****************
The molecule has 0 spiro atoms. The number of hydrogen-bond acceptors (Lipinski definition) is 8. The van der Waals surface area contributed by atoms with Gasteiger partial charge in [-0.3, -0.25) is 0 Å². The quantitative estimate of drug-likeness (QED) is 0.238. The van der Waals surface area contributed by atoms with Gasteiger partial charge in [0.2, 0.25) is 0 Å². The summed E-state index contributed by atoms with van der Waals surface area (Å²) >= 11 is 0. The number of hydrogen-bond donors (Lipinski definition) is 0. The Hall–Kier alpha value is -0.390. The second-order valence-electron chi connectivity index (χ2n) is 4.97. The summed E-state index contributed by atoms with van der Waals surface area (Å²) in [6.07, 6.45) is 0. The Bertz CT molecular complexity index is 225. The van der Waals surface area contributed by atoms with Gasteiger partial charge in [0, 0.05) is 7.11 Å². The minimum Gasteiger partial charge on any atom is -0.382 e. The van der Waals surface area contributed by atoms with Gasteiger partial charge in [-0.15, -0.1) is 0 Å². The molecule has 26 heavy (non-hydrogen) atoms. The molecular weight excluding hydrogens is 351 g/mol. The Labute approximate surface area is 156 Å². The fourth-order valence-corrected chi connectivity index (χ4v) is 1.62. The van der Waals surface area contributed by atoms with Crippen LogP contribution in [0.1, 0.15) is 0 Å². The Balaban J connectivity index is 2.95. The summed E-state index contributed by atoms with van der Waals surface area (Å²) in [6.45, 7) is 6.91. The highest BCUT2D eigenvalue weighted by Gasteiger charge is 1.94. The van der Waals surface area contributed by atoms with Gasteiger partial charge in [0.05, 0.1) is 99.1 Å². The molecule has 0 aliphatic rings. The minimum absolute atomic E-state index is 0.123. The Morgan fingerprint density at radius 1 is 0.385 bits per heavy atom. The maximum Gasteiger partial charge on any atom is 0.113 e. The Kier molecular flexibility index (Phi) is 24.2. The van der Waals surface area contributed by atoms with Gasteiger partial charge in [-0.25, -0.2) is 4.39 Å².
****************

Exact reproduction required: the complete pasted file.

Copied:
The molecule has 0 spiro atoms. The number of hydrogen-bond acceptors (Lipinski definition) is 8. The van der Waals surface area contributed by atoms with Gasteiger partial charge in [-0.3, -0.25) is 0 Å². The quantitative estimate of drug-likeness (QED) is 0.238. The van der Waals surface area contributed by atoms with Gasteiger partial charge in [0.2, 0.25) is 0 Å². The summed E-state index contributed by atoms with van der Waals surface area (Å²) >= 11 is 0. The number of hydrogen-bond donors (Lipinski definition) is 0. The Hall–Kier alpha value is -0.390. The second-order valence-electron chi connectivity index (χ2n) is 4.97. The summed E-state index contributed by atoms with van der Waals surface area (Å²) in [6.07, 6.45) is 0. The Bertz CT molecular complexity index is 225. The van der Waals surface area contributed by atoms with Gasteiger partial charge in [0, 0.05) is 7.11 Å². The minimum Gasteiger partial charge on any atom is -0.382 e. The van der Waals surface area contributed by atoms with Gasteiger partial charge in [-0.15, -0.1) is 0 Å². The molecule has 26 heavy (non-hydrogen) atoms. The molecular weight excluding hydrogens is 351 g/mol. The Labute approximate surface area is 156 Å². The fourth-order valence-corrected chi connectivity index (χ4v) is 1.62. The van der Waals surface area contributed by atoms with Crippen LogP contribution in [0.1, 0.15) is 0 Å². The Balaban J connectivity index is 2.95. The summed E-state index contributed by atoms with van der Waals surface area (Å²) in [6.45, 7) is 6.91. The highest BCUT2D eigenvalue weighted by Gasteiger charge is 1.94. The van der Waals surface area contributed by atoms with Gasteiger partial charge in [0.05, 0.1) is 99.1 Å². The molecule has 0 aliphatic rings. The minimum absolute atomic E-state index is 0.123. The Morgan fingerprint density at radius 1 is 0.385 bits per heavy atom. The maximum Gasteiger partial charge on any atom is 0.113 e. The Kier molecular flexibility index (Phi) is 24.2. The van der Waals surface area contributed by atoms with Gasteiger partial charge in [-0.25, -0.2) is 4.39 Å².